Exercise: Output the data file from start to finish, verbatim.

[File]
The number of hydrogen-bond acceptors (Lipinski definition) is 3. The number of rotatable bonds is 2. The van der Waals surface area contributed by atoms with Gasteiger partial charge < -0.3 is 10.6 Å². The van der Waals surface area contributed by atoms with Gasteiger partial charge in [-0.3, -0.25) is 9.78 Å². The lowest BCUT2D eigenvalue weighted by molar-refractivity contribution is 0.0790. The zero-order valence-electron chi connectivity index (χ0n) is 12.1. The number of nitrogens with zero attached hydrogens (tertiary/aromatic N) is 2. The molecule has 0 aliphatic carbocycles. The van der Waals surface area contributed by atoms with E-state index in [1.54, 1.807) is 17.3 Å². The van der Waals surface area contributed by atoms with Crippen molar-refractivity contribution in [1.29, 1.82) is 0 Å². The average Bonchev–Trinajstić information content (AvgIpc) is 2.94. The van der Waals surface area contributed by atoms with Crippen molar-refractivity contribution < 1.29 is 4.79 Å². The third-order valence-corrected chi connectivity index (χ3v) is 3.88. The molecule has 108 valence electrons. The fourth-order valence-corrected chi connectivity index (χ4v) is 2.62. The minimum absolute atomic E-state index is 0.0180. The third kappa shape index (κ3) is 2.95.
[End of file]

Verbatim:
The number of hydrogen-bond acceptors (Lipinski definition) is 3. The number of rotatable bonds is 2. The van der Waals surface area contributed by atoms with Gasteiger partial charge < -0.3 is 10.6 Å². The van der Waals surface area contributed by atoms with Gasteiger partial charge in [-0.3, -0.25) is 9.78 Å². The lowest BCUT2D eigenvalue weighted by molar-refractivity contribution is 0.0790. The zero-order valence-electron chi connectivity index (χ0n) is 12.1. The number of nitrogens with zero attached hydrogens (tertiary/aromatic N) is 2. The molecule has 0 aliphatic carbocycles. The van der Waals surface area contributed by atoms with E-state index in [1.54, 1.807) is 17.3 Å². The van der Waals surface area contributed by atoms with Crippen molar-refractivity contribution in [1.29, 1.82) is 0 Å². The average Bonchev–Trinajstić information content (AvgIpc) is 2.94. The van der Waals surface area contributed by atoms with Crippen molar-refractivity contribution < 1.29 is 4.79 Å². The third-order valence-corrected chi connectivity index (χ3v) is 3.88. The molecule has 108 valence electrons. The fourth-order valence-corrected chi connectivity index (χ4v) is 2.62. The minimum absolute atomic E-state index is 0.0180. The third kappa shape index (κ3) is 2.95.